Originally posted March 5, 2013 on Colorin Colorado by Diane Staehr Fenner

On February 26 I was fortunate to attend the Alliance for Excellent Education’s briefing on the CCSS for ELLs in Washington, DC.  The briefing focused on how CCSS shifts will affect ELLs, as well as multiple ways in which the CCSS serve as an opportunity to improve ELLs’ learning and support educators’ collaboration.

The Alliance for Excellent Education has recently published a policy brief titled The Role of Language and Literacy in College- and Career-Ready Standard in October 2012. Bob Wise, President of the Alliance for Excellent Education and former governor of West Virginia, set the mood for the morning by noting that while the Common Core will be used with ninety percent of all students in the U.S., adoption of the CCSS “is one thing, but implementation is another.”

In that spirit, the panelists discussed a number of factors in the implementation of CCSS with ELLs and included the following key CCSS stakeholders who approached the implementation of the CCSS for ELLs from several perspectives:

Kenji Hakuta, Lee L. Jacks Professor of Education, Stanford University
Angelica Infante, Chief Executive Officer, Office of English Language Learners, New York City Department of Education
Carrie Heath Phillips, Program Director, Common Core State Standards Implementation, Council of Chief State School Officers
Susan Pimentel, Education Analyst and Standards and Curriculum Specialist
Delia Pompa, Senior Vice President of Programs, National Council of La Raza
Bob Wise, President, Alliance for Excellent Education

Later in the day, the same panelists recorded a webinar. You can access all the materials from the face to face briefing and webinar here.

Themes for the Day

Some of my previous posts have been about efforts undertaken by Understanding Language and the Council of Chief State School Officers as well as the creation of the new English Language Proficiency Development (ELPD) Framework. So, in this post I’ll focus on briefing discussion topics related to current CCSS implementation efforts for ELLs in New York City.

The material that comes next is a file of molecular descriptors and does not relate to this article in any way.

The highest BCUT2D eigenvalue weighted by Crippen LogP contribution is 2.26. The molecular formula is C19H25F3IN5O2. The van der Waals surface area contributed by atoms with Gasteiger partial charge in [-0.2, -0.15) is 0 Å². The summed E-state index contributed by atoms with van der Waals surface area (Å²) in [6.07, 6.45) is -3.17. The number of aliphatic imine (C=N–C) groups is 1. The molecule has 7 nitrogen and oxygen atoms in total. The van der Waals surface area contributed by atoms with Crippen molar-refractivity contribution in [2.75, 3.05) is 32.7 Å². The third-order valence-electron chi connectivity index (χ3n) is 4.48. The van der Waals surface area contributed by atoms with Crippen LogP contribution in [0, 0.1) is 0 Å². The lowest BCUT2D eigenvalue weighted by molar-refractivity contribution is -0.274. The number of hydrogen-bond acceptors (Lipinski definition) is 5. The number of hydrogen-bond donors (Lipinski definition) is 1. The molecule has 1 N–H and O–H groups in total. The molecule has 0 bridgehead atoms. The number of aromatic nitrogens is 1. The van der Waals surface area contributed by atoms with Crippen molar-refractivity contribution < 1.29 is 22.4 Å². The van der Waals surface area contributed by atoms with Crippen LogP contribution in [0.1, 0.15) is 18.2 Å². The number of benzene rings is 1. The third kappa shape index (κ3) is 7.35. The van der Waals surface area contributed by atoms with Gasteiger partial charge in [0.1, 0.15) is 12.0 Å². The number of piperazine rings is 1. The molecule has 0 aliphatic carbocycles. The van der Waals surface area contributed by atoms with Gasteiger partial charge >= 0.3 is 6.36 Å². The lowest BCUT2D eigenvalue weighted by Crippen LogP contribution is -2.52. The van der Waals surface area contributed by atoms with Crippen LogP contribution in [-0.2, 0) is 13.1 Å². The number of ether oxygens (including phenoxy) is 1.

CCSS in New York City

Angelica Infante, a former bilingual teacher who now oversees programs that impact more than 150,000 ELLs in the New York City Department of Education, began her presentation by sharing “before and after” professional development stories. Before the arrival of the Common Core, she told us that the school system’s ELL professional development was primarily directed at ESL and Bilingual teachers. However, she soon realized that with the implementation of the CCSS, professional development needed to be reframed as a team approach in which administrators, ESL, Bilingual, and content teachers were at the table together as equal stakeholders with expertise to share.  The district began experimenting with a six-month professional development program in which teachers participate in an ongoing process of adapting their practice, trying it in the classroom, and then evaluating the changes and continuing the conversation with colleagues. As a result of this new approach, she reports that more staff members are beginning to embrace the Common Core and are buying into the premise that ELLs are everyone’s responsibility. Teams are working on curriculum, and teachers have more strategies so that ELLs could do the work required by the CCSS.

In addition, she shared a valuable insight, which is that her ESL teachers were initially somewhat nervous about working with the Common Core.  That hadn’t been immediately clear to her when the Common Core work began, but through the professional development initiative, those concerns are being aired and addressed together. She also noted that the district has set aside Title III funding to provide grants for Common Core professional development for schools serving newcomer students and Students with Interrupted Schooling as a way to address their unique needs and challenges, including socio-emotional support and teaching older ELLs to read.

Towards the end of her discussion, Ms. Infante shared that when the teachers piloted Understanding Language’s persuasion unit in one of the summer professional development sessions, one student commented, “This is the most I’ve learned all year.” While she wished that had not been the case, that student’s honest comment made her hopeful about the implementation of the CCSS with her ELLs. Perhaps her most powerful point came in her closing comments when she stressed the most important piece of the puzzle to successfully implement the CCSS for ELLs is that ESL teachers must be invited to the table.  What should ESL teachers do if they aren’t invited?  It doesn’t matter, she said. “Sit yourself at that table.”